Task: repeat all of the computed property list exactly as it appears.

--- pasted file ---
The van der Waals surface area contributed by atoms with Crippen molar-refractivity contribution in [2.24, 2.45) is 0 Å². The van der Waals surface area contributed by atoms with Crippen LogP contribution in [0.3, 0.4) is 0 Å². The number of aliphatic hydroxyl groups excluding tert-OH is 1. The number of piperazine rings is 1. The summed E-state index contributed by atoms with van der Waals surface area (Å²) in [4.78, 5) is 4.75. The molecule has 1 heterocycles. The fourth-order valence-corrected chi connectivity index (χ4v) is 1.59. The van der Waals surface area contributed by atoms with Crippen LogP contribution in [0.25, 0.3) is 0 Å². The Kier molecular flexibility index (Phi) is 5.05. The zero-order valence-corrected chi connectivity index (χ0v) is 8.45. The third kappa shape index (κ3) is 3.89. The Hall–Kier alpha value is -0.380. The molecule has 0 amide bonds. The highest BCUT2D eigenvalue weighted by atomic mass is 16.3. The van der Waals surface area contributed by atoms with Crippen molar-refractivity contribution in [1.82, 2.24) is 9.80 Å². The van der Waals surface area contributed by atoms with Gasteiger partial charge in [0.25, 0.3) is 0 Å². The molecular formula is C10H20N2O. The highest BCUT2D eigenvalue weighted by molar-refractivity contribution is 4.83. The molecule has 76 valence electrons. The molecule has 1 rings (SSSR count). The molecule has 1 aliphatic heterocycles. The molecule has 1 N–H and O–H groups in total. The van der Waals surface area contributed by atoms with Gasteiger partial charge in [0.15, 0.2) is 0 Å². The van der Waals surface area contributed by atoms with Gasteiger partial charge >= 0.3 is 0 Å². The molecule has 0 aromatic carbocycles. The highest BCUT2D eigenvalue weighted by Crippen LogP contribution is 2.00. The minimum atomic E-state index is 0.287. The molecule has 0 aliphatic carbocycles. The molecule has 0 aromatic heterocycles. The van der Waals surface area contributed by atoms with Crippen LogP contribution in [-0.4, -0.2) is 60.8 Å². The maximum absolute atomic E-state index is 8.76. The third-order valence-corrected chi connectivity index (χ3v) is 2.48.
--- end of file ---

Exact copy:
The van der Waals surface area contributed by atoms with Crippen molar-refractivity contribution in [2.24, 2.45) is 0 Å². The van der Waals surface area contributed by atoms with Crippen LogP contribution in [0.3, 0.4) is 0 Å². The number of aliphatic hydroxyl groups excluding tert-OH is 1. The number of piperazine rings is 1. The summed E-state index contributed by atoms with van der Waals surface area (Å²) in [4.78, 5) is 4.75. The molecule has 1 heterocycles. The fourth-order valence-corrected chi connectivity index (χ4v) is 1.59. The van der Waals surface area contributed by atoms with Crippen LogP contribution in [0.25, 0.3) is 0 Å². The Kier molecular flexibility index (Phi) is 5.05. The zero-order valence-corrected chi connectivity index (χ0v) is 8.45. The third kappa shape index (κ3) is 3.89. The Hall–Kier alpha value is -0.380. The molecule has 0 amide bonds. The highest BCUT2D eigenvalue weighted by atomic mass is 16.3. The van der Waals surface area contributed by atoms with Crippen molar-refractivity contribution in [1.82, 2.24) is 9.80 Å². The van der Waals surface area contributed by atoms with Gasteiger partial charge in [0.25, 0.3) is 0 Å². The molecular formula is C10H20N2O. The highest BCUT2D eigenvalue weighted by molar-refractivity contribution is 4.83. The molecule has 76 valence electrons. The molecule has 1 rings (SSSR count). The molecule has 1 aliphatic heterocycles. The molecule has 1 N–H and O–H groups in total. The van der Waals surface area contributed by atoms with Gasteiger partial charge in [0.15, 0.2) is 0 Å². The van der Waals surface area contributed by atoms with Gasteiger partial charge >= 0.3 is 0 Å². The molecule has 0 aromatic carbocycles. The highest BCUT2D eigenvalue weighted by Crippen LogP contribution is 2.00. The minimum atomic E-state index is 0.287. The molecule has 0 aliphatic carbocycles. The molecule has 0 aromatic heterocycles. The van der Waals surface area contributed by atoms with Crippen LogP contribution in [-0.4, -0.2) is 60.8 Å². The maximum absolute atomic E-state index is 8.76. The third-order valence-corrected chi connectivity index (χ3v) is 2.48.